Since we now know that an IGBT is the combination of a MOSFET’s input and a BJT’s output, we can deduce that its structure is analogous to that of an N-channel MOSFET and a PNP BJT configured in a Darlington arrangement. Additionally, the resistance of the drift zone can be integrated into the model.

Working of IGBT

Although the gate (G) is utilized for regulation, the IGBT’s collector (C) and emitter (E) terminals are responsible for current conduction. For it to function, a bias must be applied between the Gate-Emitter and Collector-Emitter terminals.

The collector has held at a higher voltage than the emitter thanks to the collector-emitter connection to Vcc. j1 is biased in the forward direction, while j2 is skewed in the opposite direction. There is currently 0V at the gate. IGBT stays off, and no current flows between the collector and emitter because of reverse j2.

By applying a higher gate voltage than the emitter, capacitance causes negative charges to build below the SiO2 layer. When the VG goes above the threshold voltage, a layer of charges is formed in the higher P-region. When this layer is present, it shorts out the N– drift zone and the N+ region via an N– channel.

In an emitter, electrons travel from the N+ region to the N- drift zone. In comparison, holes are injected from the collector’s P+ area into the N- drift zone. When there are more holes than electrons in a location, the conductivity of the region increases, and current flows. The IGBT, therefore, turns ON.

Types of IGBT

There are two distinct varieties of IGBT, distinguished by the presence or absence of an N+ buffer layer. They are classified as either symmetrical or asymmetrical IGBT depending on whether or not this additional layer is present.

● Punch through IGBT

Since the Punch through IGBT has an N+ buffer layer, it is sometimes called asymmetrical IGBT. Since their breakdown voltages are different in the forward and backward directions, they can block voltages differently. The breakdown voltage in the opposite direction is lower than in the forward direction. The changeover speed is quicker.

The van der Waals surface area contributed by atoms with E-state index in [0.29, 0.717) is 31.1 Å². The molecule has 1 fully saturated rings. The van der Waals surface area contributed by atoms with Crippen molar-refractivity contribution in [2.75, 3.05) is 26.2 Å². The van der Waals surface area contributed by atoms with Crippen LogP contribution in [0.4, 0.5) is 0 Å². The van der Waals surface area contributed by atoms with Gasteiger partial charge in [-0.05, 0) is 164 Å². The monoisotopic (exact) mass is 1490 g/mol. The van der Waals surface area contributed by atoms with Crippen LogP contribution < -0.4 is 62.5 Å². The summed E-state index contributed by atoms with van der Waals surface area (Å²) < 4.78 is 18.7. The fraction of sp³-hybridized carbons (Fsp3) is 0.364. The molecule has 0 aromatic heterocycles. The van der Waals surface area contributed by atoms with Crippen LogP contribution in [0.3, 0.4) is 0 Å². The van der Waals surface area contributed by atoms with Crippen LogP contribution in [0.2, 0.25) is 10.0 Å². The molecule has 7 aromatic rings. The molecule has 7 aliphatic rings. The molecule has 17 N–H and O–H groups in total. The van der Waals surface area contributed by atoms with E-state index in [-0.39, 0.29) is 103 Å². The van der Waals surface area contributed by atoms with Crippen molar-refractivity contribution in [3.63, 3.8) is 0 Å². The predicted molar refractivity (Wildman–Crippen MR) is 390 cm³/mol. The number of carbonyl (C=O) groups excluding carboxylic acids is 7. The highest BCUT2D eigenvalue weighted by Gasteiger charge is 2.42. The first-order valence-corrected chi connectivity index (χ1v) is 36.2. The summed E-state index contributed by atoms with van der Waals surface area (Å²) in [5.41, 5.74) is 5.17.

Because of their unidirectional nature, punch-through IGBTs cannot deal with reverse voltages. DC circuits, such as those in inverters and chopper circuits, require them.

What is an IGBT inverter?

With the help of an inverter, energy can be transferred from a power supply to a load. There are two main applications for the inverter, both of which involve power conversion:

  • Power-to-power

Transmission, distribution, and storage of electricity. A solar inverter is an example of a device that converts DC (direct current) from solar panels to AC (alternating current) for use in the electrical grid.

  • Power-to-motion

The process of transforming electrical energy into a form more suitable for driving mechanical systems, such as electric motors. A vehicle powered entirely by electric motors would fit this description. Here, the DC from the electric vehicle’s battery is changed into AC by the central inverter, powering the vehicle’s propulsion system.

IGBTs, FETs, MOSFETs, SJ MOSFETs, SiC MOSFETs, and GaN HEMTs are just a few of the power semiconductors that could make up the inverter.

When switching high voltages and large amounts of power, an IGBT inverter is the way to go.

Conclusion